Great cast wasted in tepid, weirdly violent comedy.
Based on 8 reviews
Based on 11 reviews
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A Lot or a Little?
The parents' guide to what's in this movie.
What Parents Need to Know
Parents need to know that The House is an over-the-top comedy built around an iffy premise: Parents (Will Ferrell and Amy Poehler) start an illegal casino to pay for their daughter's college. There's more violence than you'd expect: Limbs and digits are chopped off, with spouting blood that goes everywhere. Main characters threaten others with an axe and a blowtorch, a villain threatens a crowd with a gun, and a cop plays with a gun and says being afraid of guns is "silly." A woman also mimes hanging herself as a response to a stressful situation. Both adults and high-school grads drink and smoke pot (a main character says she's addicted to the latter); in one scene, a bunch of men snort cocaine. Things get pretty racy, too: There are jokes about masturbation, date rape, a married couple's sex life, and anonymous sex through holes in a wall. Language is strong and frequent, with many uses of "f--k," "s--t," and much more. Both male and female characters are derisively called "bitch" and "p---y," which sends an uncomfortable message about gender roles.
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What's the Story?
When Kate (Amy Poehler) and Scott (Will Ferrell) Johansen find out that the town-sponsored college scholarship they'd counted on for their beloved daughter, Alex (Ryan Simpkins), has been withdrawn by shady mayor Bob (Nick Kroll), they handle the news by going on a money-losing spree to Vegas with their pal Frank (Jason Mantzoukas), a struggling gambling addict. And that's where they get their big idea. If casino games are rigged, why not become THE HOUSE themselves? Within days, Frank's miserable-bachelor pad has been transformed into a mini-Monte Carlo, and the trio are raking in the green. But the casino soon attracts the attention of Officer Chandler (Rob Huebel) -- and, worse, local mobster Tommy (Jeremy Renner). Can the Johansens hold on to their cash, their freedom, and and all of their body parts?
Is It Any Good?
Such funny people, such weak material, such a shame and a waste. Every single person in this comic misfire has acquitted themselves honorably elsewhere, from the two main stars -- who are, of course, legends (Buddy the Elf meets Leslie Knope!) -- to the outrageous excess of the brilliant third and fourth bananas: We haven't even mentioned that Allison Tolman, Randall Park, and Lennon Parham are doing time here, too, or that The House was directed and co-written by Neighbors' Andrew Jay Cohen. Still, all that talent yields only a few weak chuckles.
Part of the problem is that the movie's basic premise is so dumb. The moment -- and it comes early in the film -- that viewers catch sight of Scott and Kate's gigantic house, all the air goes out of their dilemma: Couldn't they just move into a smaller place and use that money to send Alex to college? Also: These people with good jobs were so sure that their daughter would win the town scholarship that they never opened a 529 plan? Further logic problems exist around the economic viability of their casino (they're going to wring hundreds of thousands of dollars from their neighbors?) and of a mob boss who comes to threaten them. But viewers wouldn't be worrying about these holes if they were laughing harder. But while everyone onscreen is visibly working to make us laugh, the jokes are just inert. There are stupid comedies that are still funny. Too bad this one isn't one of them.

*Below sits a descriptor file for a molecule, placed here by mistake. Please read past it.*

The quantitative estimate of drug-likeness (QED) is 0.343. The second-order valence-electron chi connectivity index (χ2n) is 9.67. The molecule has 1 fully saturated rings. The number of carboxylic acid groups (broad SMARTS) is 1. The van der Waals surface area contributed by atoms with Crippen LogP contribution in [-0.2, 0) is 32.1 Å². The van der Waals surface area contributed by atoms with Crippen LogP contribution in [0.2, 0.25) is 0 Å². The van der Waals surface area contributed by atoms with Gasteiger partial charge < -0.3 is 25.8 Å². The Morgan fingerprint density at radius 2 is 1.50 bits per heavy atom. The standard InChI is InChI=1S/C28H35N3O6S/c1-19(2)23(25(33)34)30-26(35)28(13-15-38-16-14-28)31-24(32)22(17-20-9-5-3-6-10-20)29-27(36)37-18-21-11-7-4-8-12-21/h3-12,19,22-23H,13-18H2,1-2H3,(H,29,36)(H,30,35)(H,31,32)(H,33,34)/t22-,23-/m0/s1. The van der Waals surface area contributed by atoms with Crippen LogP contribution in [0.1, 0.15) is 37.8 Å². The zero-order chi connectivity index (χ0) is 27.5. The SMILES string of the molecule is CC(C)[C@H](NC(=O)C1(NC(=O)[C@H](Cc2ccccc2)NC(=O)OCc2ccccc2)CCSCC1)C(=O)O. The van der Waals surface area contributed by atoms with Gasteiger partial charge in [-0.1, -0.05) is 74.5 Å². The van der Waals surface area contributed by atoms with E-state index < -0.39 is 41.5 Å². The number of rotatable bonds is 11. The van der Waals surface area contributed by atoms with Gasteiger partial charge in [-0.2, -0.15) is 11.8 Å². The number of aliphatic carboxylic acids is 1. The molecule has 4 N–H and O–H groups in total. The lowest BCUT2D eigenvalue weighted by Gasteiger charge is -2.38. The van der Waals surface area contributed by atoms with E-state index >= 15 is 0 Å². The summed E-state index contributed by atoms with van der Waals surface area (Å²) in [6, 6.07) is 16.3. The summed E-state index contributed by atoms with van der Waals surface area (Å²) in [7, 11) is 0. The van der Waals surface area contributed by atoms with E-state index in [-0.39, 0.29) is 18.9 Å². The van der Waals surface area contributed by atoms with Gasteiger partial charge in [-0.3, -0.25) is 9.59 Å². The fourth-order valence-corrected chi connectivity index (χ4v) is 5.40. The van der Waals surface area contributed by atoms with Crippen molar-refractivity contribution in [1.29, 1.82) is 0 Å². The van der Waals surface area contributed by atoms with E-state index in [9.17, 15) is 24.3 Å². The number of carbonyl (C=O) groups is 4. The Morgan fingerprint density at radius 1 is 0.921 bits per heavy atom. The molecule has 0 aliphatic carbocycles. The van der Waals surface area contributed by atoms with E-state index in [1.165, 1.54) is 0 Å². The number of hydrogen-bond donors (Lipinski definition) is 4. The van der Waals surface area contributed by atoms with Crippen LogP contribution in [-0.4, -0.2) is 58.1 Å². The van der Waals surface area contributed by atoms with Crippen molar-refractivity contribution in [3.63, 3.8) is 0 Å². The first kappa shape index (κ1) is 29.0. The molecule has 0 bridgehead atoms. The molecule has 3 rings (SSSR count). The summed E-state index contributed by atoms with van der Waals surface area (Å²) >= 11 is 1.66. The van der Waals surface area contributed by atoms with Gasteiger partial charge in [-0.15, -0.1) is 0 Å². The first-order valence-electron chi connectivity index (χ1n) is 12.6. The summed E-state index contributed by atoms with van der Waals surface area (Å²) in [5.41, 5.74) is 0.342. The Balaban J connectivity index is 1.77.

Talk to Your Kids About ...
Families can talk about the violence in The House. How does the comic tone affect how you react to it? Does it make the movie funnier? What's the impact of media violence on kids?
How does the movie depict drinking and drug use. Are they glamorized? Are there realistic consequences? Why does that matter?
What audience was this movie made for? How can you tell? How might it be different with a different target audience?
- In theaters: June 30, 2017
- On DVD or streaming: October 10, 2017
- Cast: Amy Poehler, Will Ferrell, Allison Tolman
- Director: Andrew J. Cohen
- Studio: Warner Bros.
- Genre: Comedy
- Run time: 88 minutes
- MPAA rating: R
- MPAA explanation: language throughout, sexual references, drug use, some violence and brief nudity
- Last updated: February 26, 2022
Our Editors Recommend
Fun but predictable comedy has swearing, drinking, sex.
Very politically incorrect; funny for many adults.
Keeping Up with the Joneses
Fresh, funny action comedy has some violence, racy bits.
Laugh-aloud raunchy humor masks messages about adulthood.
For kids who love comedy
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